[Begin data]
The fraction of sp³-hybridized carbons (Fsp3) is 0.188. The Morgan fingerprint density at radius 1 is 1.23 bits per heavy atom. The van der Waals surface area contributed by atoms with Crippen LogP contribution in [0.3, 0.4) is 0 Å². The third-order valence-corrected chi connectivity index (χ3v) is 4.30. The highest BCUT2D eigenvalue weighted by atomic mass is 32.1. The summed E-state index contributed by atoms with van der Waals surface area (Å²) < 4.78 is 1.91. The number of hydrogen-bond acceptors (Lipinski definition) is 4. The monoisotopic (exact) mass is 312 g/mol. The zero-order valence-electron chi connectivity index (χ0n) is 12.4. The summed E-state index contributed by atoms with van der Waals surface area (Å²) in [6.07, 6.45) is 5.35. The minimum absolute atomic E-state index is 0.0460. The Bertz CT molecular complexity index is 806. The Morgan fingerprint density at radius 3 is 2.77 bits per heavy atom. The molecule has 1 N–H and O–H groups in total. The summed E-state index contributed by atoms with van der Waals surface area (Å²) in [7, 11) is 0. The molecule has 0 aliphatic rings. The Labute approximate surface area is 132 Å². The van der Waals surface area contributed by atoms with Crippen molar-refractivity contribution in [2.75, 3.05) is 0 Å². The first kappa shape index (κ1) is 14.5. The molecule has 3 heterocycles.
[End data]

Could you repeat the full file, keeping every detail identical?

The fraction of sp³-hybridized carbons (Fsp3) is 0.188. The Morgan fingerprint density at radius 1 is 1.23 bits per heavy atom. The van der Waals surface area contributed by atoms with Crippen LogP contribution in [0.3, 0.4) is 0 Å². The third-order valence-corrected chi connectivity index (χ3v) is 4.30. The highest BCUT2D eigenvalue weighted by atomic mass is 32.1. The summed E-state index contributed by atoms with van der Waals surface area (Å²) < 4.78 is 1.91. The number of hydrogen-bond acceptors (Lipinski definition) is 4. The monoisotopic (exact) mass is 312 g/mol. The zero-order valence-electron chi connectivity index (χ0n) is 12.4. The summed E-state index contributed by atoms with van der Waals surface area (Å²) in [6.07, 6.45) is 5.35. The minimum absolute atomic E-state index is 0.0460. The Bertz CT molecular complexity index is 806. The Morgan fingerprint density at radius 3 is 2.77 bits per heavy atom. The molecule has 1 N–H and O–H groups in total. The summed E-state index contributed by atoms with van der Waals surface area (Å²) in [7, 11) is 0. The molecule has 0 aliphatic rings. The Labute approximate surface area is 132 Å². The van der Waals surface area contributed by atoms with Crippen molar-refractivity contribution in [2.75, 3.05) is 0 Å². The first kappa shape index (κ1) is 14.5. The molecule has 3 heterocycles.